The Google case may provide an opportunity for the Commission to clarify some aspects of competition law with regard to certain digital practices, and to close the difficult gap between the rights of companies who dominate the market, free competition and consumer protection.

Challenges for Competition Policy in a Digitalised Economy

Committee on Economic and Monetary Affairs, European Parliament,  Tuesday, July 14, 2015

This study describes the challenges that competition policy faces in relation to the digital economy. It explores the specific characteristics of digital economy markets and how these characteristics impact competition policy. This study was well underway when the Commission presented its Digital Single Market (DSM) plans on 6 May 20151, including the announcement of an e-commerce sector inquiry. It is expected that the sector inquiry will deliver its first results in 2016. This study already offers a first overview on market developments and its implications for competition policy. The study focuses on to the economic and legal analysis of competition problems that are caused by the characteristics of the digitalised economy. As such, competition policy and its instruments such as anti-trust laws, merger regulation, State aid, and sector regulation are at the centre of the study. Other policy fields, for instance trade policy, industrial policy and consumer protection fall outside the scope.

Managing accessibility in the public procurement of ICT

European Committee for Standardisation,  Tuesday, July 14, 2015

The scope of the Accessible ICT Procurement Toolkit is based on the contents of EN 301 549 and related Technical Reports produced in the context of Mandate 376. Nevertheless, the Toolkit includes a wide range of support and guidance material to facilitate procurers in incorporating accessibility as a criterion in the procurement of ICT products and services.

Access to Electronic Data by Third-Country Law Enforcement Authorities: Challenges to EU Rule of Law and Fundamental Rights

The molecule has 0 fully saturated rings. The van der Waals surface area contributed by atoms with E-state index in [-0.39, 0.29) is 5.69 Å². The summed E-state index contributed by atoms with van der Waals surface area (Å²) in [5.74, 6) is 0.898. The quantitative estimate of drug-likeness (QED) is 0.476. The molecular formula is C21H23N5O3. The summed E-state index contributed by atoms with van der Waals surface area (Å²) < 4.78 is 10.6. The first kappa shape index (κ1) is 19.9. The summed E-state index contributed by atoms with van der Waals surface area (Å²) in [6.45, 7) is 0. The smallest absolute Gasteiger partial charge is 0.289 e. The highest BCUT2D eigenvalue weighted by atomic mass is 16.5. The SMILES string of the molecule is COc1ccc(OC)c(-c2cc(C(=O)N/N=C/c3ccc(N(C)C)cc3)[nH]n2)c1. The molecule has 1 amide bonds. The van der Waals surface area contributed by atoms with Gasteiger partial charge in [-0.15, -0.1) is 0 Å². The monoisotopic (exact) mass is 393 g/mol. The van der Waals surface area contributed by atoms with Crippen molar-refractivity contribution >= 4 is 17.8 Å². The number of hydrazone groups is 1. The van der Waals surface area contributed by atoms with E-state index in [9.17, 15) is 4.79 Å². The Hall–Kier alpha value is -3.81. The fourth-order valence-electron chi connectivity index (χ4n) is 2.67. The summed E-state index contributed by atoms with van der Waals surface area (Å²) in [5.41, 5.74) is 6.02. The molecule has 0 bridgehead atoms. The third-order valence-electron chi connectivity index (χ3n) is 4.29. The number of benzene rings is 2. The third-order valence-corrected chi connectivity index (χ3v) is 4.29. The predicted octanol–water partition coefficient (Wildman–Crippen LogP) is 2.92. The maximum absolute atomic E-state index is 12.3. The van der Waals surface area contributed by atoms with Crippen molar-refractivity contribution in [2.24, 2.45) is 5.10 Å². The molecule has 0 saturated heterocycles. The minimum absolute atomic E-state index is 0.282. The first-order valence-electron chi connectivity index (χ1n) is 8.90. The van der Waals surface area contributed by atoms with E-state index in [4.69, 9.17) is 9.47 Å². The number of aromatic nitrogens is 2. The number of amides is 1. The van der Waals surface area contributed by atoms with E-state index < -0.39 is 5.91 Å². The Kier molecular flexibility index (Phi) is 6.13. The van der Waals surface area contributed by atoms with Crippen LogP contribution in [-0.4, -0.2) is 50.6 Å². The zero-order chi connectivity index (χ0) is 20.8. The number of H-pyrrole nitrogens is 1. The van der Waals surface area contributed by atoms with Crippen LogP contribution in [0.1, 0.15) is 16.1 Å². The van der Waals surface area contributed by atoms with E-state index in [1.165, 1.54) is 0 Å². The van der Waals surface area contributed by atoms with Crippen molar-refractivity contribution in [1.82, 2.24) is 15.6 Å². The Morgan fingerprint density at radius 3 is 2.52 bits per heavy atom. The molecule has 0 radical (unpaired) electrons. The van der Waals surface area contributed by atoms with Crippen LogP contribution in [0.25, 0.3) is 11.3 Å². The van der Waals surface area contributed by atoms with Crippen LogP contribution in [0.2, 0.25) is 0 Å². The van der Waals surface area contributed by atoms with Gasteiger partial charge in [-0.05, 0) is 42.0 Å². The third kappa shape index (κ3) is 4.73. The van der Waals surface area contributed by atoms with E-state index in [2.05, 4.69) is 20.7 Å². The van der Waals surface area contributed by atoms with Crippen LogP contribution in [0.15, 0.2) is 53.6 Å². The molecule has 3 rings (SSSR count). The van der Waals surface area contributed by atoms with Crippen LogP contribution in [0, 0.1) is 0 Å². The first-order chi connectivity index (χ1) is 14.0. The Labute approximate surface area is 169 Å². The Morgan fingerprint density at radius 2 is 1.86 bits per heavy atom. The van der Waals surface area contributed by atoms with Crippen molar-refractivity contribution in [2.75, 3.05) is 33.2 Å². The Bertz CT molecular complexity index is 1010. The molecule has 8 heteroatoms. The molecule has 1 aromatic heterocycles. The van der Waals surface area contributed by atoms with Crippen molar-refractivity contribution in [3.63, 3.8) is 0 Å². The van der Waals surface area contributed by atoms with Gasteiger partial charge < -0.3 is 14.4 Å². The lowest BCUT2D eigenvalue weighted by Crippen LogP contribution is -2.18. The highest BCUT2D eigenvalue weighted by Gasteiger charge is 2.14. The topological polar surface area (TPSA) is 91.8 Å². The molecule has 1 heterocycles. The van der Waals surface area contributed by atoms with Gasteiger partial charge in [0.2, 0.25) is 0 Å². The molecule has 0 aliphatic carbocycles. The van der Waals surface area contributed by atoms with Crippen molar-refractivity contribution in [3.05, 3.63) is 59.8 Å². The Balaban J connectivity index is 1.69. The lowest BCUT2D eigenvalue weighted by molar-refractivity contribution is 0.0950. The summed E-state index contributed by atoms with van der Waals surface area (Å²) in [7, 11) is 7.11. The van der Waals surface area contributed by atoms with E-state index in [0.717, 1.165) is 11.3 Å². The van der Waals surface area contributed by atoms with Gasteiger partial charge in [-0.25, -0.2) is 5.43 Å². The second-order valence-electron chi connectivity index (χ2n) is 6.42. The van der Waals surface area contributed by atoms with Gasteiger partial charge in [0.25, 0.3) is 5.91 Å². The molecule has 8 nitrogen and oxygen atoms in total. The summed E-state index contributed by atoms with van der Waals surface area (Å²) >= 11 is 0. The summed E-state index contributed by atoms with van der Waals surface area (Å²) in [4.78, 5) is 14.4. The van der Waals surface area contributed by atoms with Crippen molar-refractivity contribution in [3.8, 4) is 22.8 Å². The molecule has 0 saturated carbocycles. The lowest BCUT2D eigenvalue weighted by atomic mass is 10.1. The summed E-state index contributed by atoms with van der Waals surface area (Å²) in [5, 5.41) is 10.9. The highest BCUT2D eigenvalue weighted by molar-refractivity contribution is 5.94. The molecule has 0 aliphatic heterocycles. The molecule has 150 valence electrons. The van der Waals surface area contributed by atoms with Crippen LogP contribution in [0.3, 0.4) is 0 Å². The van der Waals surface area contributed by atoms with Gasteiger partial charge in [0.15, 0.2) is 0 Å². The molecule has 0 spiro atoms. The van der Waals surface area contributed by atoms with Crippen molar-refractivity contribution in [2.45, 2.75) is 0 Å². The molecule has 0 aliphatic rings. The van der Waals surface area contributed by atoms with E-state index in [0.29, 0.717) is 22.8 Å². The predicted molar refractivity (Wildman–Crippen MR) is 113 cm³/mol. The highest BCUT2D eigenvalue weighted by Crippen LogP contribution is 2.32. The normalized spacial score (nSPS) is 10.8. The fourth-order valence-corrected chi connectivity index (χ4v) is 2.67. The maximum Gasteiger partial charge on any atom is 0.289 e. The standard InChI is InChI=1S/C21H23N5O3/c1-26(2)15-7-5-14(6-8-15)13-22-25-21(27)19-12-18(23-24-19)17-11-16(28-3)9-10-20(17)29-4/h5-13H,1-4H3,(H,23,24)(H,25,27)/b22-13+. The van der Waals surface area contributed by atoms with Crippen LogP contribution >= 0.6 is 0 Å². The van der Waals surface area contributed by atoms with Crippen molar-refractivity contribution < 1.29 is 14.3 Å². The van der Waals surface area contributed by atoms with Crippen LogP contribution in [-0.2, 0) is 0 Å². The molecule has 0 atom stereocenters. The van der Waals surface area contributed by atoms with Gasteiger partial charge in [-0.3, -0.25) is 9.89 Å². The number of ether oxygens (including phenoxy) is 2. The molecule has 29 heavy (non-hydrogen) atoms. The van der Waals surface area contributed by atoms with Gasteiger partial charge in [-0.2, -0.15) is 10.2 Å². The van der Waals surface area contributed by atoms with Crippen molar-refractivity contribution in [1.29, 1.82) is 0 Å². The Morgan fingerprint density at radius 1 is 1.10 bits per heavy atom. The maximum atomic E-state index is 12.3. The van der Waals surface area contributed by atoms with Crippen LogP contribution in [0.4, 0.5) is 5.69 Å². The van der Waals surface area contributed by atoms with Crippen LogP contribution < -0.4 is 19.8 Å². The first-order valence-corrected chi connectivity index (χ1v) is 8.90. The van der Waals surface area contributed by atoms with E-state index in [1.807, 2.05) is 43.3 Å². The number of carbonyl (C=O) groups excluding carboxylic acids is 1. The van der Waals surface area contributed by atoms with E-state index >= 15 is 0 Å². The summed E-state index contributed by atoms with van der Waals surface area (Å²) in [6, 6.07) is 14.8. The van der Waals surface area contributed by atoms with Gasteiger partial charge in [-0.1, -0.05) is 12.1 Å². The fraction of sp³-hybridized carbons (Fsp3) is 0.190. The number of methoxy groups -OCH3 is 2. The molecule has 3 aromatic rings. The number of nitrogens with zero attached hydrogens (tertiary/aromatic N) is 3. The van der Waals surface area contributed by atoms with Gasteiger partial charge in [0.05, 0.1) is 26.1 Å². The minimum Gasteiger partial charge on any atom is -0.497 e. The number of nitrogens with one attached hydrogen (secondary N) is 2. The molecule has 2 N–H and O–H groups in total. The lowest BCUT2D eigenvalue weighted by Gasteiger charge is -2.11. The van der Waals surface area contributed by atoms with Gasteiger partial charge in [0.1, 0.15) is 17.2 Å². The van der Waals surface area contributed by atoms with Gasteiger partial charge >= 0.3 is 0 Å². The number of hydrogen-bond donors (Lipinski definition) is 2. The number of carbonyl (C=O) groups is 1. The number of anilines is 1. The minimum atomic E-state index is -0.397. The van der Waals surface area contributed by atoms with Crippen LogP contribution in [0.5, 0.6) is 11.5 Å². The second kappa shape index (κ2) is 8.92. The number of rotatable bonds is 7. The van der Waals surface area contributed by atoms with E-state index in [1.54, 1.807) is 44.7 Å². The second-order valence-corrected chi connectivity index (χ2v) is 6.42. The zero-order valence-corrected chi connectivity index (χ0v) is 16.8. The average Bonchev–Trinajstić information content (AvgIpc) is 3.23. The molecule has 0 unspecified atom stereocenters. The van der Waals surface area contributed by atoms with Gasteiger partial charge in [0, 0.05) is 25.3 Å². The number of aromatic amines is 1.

The Centre for European Policy Studies (CEPS),  Friday, July 10, 2015

This study examines the challenges to European law posed by third-country access to data held by private companies for purposes of law-enforcement investigations in criminal proceedings. The proliferation of electronic communications is putting cloud-computing companies under severe strain from multiple demands from the authorities to acquire access to such data.

EU Privacy Regulations: Who Will Own Your Data Now?

Frances McLeod, Corporate Counsel,  Wednesday, July 08, 2015

As Europe edges toward new data-privacy legislation, tech companies like Google and Facebook won’t be the only corporate entities that will have to exercise greater care in handling data. The Data Protection Regulation that the European Commission, European Parliament and Council of the European Union are currently working toward finalizing by the end of this year will introduce a plethora of issues that will affect how corporations, as well as their risk management advisors and data analysts, use data. And executives at multinationals doing business in E.U. countries or employing citizens from those countries will no longer be able to skirt rigorous policies and procedures around data privacy and protection.